The influence of an increased cobalt supply to dairy cows on the vitamin B12 status of their calves
In the experiment the influence of an elevated oral cobalt supply (Co content in the ration 0.27 mg Co/kg DM; supplement of 0.14 mg Co/kg DM as CoSO4) to pregnant dairy cows on the vitamin B12 concentration in milk, colostrum and vitamin B12 status of their calves was tested in comparison with unsupplemented controls (0.13 mg Co/kg DM). While there was no significant difference in vitamin B12 concentration in the at 70th day of lactation (start of the experiment; 3.77 ± 1.41 vs. 3.66 ± 1.03 ng/ml) and 290th day of lactation (almost drying off; 4.75 ± 3.05 vs. 4.44 ± 0.96 ng/ml), cobalamin concentration in the milk colostrum showed a tendency towards a higher cobalt content in the ration of the supplemented cows in comparison with the controls (21.0 ± 8.4 vs. 16.7 ± 11.9 ng/ml). Differences in the vitamin B12 concentration in the serum of the newborn calves before and after ingestion of colostrum were not detected. From these results it can be concluded that cobalt content of 0.13 mg Co/kg DM in the ration based on wilted grass silage seems to be sufficient for pregnant dairy cows.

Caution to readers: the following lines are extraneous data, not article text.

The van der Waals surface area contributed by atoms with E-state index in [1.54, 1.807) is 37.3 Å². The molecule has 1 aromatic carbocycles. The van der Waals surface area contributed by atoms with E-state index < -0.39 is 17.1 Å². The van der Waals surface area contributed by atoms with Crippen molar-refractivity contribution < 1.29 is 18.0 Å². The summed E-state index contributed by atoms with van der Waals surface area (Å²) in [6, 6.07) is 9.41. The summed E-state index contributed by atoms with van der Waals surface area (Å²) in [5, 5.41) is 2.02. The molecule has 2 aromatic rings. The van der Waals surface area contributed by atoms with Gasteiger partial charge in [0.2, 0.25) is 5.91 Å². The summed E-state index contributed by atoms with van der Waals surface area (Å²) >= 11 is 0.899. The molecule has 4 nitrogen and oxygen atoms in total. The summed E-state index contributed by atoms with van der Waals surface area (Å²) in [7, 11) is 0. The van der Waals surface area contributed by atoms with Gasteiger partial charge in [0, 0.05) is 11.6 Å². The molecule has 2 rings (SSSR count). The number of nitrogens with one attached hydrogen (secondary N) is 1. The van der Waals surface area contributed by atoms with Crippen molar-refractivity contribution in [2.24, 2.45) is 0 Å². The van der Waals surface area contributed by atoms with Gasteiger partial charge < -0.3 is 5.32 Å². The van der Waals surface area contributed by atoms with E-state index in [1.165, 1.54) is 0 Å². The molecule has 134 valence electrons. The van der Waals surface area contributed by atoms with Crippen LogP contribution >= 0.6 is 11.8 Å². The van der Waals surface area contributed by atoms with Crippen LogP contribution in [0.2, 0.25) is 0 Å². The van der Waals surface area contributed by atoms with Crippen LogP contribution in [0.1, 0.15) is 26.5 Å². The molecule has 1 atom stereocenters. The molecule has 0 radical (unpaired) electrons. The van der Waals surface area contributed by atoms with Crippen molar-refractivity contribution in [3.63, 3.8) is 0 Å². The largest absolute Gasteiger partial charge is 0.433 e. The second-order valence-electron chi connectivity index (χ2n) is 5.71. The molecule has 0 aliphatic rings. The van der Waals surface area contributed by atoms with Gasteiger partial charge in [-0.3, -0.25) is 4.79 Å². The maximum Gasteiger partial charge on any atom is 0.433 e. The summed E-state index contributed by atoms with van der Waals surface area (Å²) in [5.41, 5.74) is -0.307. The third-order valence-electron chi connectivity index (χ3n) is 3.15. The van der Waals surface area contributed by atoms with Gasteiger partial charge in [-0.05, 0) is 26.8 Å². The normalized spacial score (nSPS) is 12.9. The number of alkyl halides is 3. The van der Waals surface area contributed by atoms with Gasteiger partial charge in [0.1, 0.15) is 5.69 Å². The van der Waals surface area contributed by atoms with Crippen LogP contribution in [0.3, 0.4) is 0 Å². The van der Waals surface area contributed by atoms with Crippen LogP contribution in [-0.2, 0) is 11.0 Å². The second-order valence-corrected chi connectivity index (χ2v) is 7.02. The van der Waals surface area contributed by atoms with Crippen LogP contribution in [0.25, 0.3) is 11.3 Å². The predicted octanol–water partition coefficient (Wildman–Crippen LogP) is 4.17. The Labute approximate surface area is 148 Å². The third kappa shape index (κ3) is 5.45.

Document Type: Research Article
Publication date: April 1, 2006